Consumer advocates have long maintained that one of the more unfair practices in the business world is a provision in many service contracts preventing customers from joining class-action lawsuits and having to submit instead to binding arbitration to settle disputes.
Arbitration, critics say, typically favors businesses over consumers. And it's not worth most people's time to arbitrate nickel-and-dime issues that could be more practically dealt with in court.
So it was big news recently when Bank of America announced it would be the first major financial institution to no longer require that disgruntled credit card, banking and loan customers arbitrate any grievances.
Most media outlets characterized BofA's move as good for consumers and bad for the bank's lawyers, who now face a deluge of lawsuits.
Apparently it didn't occur to any of them to ask whether scrapping the arbitration requirement also meant BofA was doing away with its prohibition on customers joining class-action lawsuits.
I did. And it hasn't.
So although BofA's decision means you no longer are forced into arbitration, you still can't team up with other customers who have the same complaint and sue the bank.
You'll have to fend for yourself, paying any legal expenses and dealing with any hassles. And that assumes you could even find a lawyer willing to take on a case involving what most would deem pocket change.
"Dropping the arbitration requirement is a useful step, but it's only a half-step," said Gail Hillebrand, a senior attorney with Consumers Union. "They still want the ability to ban customers from banding together."
Class-action lawsuits are frequently abused by plaintiffs and attorneys whose only goal is to walk away with a share of some fat settlement.
But they're also arguably the best tool many consumers have to address problems involving relatively small amounts of money. Individual lawsuits, even in Small Claims Court, can often cost more to resolve than the amount under dispute.
Betty Riess, a BofA spokeswoman, told me the bank still believed arbitration was a fair and efficient means of resolving disputes.
"But we have heard that some customers have not experienced the anticipated benefits of arbitration," she said. "So we decided that it would be best for customers, and best for the bank, to discontinue the practice."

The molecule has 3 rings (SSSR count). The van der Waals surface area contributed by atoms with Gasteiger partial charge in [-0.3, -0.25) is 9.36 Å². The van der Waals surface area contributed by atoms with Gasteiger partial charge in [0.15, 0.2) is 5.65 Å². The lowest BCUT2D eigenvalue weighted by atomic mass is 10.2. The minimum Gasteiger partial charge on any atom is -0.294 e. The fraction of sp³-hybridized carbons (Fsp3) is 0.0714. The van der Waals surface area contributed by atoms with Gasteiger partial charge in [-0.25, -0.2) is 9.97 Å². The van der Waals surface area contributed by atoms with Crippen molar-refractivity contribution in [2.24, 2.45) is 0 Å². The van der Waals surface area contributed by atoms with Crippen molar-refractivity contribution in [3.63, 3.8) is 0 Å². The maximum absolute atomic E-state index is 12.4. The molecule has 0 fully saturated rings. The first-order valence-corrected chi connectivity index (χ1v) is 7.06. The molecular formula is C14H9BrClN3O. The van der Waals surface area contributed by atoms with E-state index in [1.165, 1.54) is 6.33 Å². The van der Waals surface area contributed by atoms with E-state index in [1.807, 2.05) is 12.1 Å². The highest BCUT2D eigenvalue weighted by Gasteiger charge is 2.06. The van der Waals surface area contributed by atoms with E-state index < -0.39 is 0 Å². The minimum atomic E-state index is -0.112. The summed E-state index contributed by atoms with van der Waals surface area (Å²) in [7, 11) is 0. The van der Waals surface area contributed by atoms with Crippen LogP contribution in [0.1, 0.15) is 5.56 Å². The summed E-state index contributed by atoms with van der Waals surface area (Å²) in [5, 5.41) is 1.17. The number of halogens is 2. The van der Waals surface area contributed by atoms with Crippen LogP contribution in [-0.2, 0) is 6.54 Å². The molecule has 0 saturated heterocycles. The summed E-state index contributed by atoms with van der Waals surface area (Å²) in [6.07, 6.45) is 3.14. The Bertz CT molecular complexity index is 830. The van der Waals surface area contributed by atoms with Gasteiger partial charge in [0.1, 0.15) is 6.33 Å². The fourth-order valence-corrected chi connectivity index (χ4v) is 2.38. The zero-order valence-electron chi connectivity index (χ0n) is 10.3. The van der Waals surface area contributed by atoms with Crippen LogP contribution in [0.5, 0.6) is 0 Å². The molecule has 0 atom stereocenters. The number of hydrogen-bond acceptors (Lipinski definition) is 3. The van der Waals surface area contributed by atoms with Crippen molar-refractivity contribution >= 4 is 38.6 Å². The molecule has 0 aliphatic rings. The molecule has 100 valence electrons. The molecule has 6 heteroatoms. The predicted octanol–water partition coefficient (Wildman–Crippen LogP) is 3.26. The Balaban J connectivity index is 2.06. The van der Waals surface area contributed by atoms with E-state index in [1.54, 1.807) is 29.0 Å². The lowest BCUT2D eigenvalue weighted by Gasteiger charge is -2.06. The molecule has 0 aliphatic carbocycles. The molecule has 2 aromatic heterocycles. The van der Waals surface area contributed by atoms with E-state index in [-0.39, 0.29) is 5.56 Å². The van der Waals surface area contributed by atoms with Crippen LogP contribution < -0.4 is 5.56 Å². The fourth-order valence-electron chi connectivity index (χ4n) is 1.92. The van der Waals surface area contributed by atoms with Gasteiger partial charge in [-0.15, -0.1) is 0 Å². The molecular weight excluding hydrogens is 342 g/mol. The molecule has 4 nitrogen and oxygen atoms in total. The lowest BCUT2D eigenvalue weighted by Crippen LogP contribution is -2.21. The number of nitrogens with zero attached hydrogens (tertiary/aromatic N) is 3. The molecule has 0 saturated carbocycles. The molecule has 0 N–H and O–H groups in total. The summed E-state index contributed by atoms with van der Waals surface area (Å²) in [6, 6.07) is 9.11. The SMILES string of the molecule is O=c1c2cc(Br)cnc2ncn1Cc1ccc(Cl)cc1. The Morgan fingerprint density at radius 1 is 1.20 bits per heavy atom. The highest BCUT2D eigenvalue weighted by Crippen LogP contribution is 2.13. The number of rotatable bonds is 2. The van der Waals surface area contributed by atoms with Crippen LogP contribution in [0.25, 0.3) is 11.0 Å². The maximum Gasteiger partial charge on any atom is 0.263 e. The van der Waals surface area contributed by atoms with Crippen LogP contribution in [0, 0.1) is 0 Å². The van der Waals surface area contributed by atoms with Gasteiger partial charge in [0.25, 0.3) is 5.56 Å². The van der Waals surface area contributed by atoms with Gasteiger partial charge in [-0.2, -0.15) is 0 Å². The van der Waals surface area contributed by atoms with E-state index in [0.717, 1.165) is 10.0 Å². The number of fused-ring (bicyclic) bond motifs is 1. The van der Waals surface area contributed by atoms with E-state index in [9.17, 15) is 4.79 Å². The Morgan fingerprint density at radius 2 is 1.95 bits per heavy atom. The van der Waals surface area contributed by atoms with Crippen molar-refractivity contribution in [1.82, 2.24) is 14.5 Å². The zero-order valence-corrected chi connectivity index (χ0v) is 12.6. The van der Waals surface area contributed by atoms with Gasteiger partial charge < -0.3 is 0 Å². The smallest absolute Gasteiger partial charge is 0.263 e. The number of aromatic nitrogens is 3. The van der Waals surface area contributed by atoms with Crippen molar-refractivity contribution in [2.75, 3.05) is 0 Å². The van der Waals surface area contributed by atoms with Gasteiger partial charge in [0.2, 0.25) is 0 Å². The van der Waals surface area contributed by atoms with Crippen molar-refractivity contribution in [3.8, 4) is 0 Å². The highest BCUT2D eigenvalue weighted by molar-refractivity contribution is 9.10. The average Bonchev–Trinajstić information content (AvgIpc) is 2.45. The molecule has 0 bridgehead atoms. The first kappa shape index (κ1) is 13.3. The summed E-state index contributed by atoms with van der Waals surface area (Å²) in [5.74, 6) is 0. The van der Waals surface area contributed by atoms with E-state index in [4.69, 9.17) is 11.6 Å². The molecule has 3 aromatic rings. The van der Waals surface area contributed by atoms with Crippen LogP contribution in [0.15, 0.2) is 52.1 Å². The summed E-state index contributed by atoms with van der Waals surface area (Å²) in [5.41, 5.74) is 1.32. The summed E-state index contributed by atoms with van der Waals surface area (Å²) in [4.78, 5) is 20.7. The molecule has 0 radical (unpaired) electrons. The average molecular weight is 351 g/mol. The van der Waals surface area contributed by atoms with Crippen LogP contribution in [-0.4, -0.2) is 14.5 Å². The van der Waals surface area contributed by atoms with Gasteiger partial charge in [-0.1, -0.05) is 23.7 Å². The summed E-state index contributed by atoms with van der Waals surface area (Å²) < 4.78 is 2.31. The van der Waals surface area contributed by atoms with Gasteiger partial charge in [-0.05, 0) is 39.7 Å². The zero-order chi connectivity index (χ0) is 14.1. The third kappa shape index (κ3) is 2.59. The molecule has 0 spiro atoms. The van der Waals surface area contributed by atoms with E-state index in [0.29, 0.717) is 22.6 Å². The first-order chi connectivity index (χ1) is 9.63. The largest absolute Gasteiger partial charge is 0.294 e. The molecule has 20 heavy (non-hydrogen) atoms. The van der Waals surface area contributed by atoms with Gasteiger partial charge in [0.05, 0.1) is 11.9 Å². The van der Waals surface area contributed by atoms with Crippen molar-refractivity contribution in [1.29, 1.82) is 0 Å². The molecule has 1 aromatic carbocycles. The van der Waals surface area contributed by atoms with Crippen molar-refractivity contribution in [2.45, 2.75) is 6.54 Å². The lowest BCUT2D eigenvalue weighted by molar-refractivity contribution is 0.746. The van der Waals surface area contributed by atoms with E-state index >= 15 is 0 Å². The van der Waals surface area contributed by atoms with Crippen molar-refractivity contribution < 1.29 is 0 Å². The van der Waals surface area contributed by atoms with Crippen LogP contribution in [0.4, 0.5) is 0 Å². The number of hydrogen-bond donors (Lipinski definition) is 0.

Actually, most observers think BofA was responding to a decision last month by the National Arbitration Forum, the biggest provider of arbitration services, to stop handling credit card disputes.
The organization was sued by Minnesota's attorney general for alleged fraud, deceptive trade practices and false advertising because it allegedly hid its financial ties to the very credit card companies whose disputes it was handling. The American Arbitration Assn. also said it would stop arbitrating consumer debt collection.
"Bank of America didn't want to get sued too," said Hillebrand, adding that other banks are expected to follow BofA's lead in dropping arbitration provisions in their contracts.
When I asked BofA's Riess whether the bank had scrapped its prohibition on customers joining class-action suits, it took several attempts before she could muster a straightforward response.
"We aren't addressing the class-action waivers as part of this decision," she finally said. "We will preserve the class-action waivers in our agreements."
So what should customers do?
"We would hope that people would just deal with us directly," Riess said.
Sure. Because if you can't get a fair shake from your bank, who can you turn to?
A bill for a bill
Speaking of warm customer relations, our friends at T-Mobile are notifying wireless customers that if they want to receive a monthly bill in the mail, it could cost them almost $3.50.
That's $1.50 a month for a mere summary of phone charges, and an additional $1.99 for a detailed account of all calls made and all charges.
That comes to $3.49 monthly or nearly $42 a year -- just to receive your bill.
A T-Mobile spokeswoman said the fee was levied "after considering a number of factors, including rising costs for paper, printing and postage, as well as environmental impacts associated with printing paper bills."
Neither Verizon Wireless nor AT&T; Wireless hits customers with an additional charge for receiving bills by mail.
Let's be clear: Saving trees is a good thing. And it's good for businesses and their customers to be environmentally conscious. Paperless billing is terrific -- as long as it's something you want.
But those who, for whatever reason, are more comfortable with paper bills shouldn't be punished for their preference.
Moreover, such fees disproportionately fall on senior citizens and lower-income people -- those who may not have regular access to the Internet.
Sherman Oaks resident Margery Pope, 72, said she's open to paperless billing. But she resents being strong-armed into the decision by T-Mobile.
"It shouldn't cost me extra to see what I'm being billed for," Pope said. "It's their job to let me know what I'm paying for."
Maybe she should think about suing the company. Oh, wait -- T-Mobile's contract requires that customers submit to binding arbitration.
David Lazarus' column runs Wednesdays and Sundays.
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Should companies prevent consumers from joining class-action lawsuits?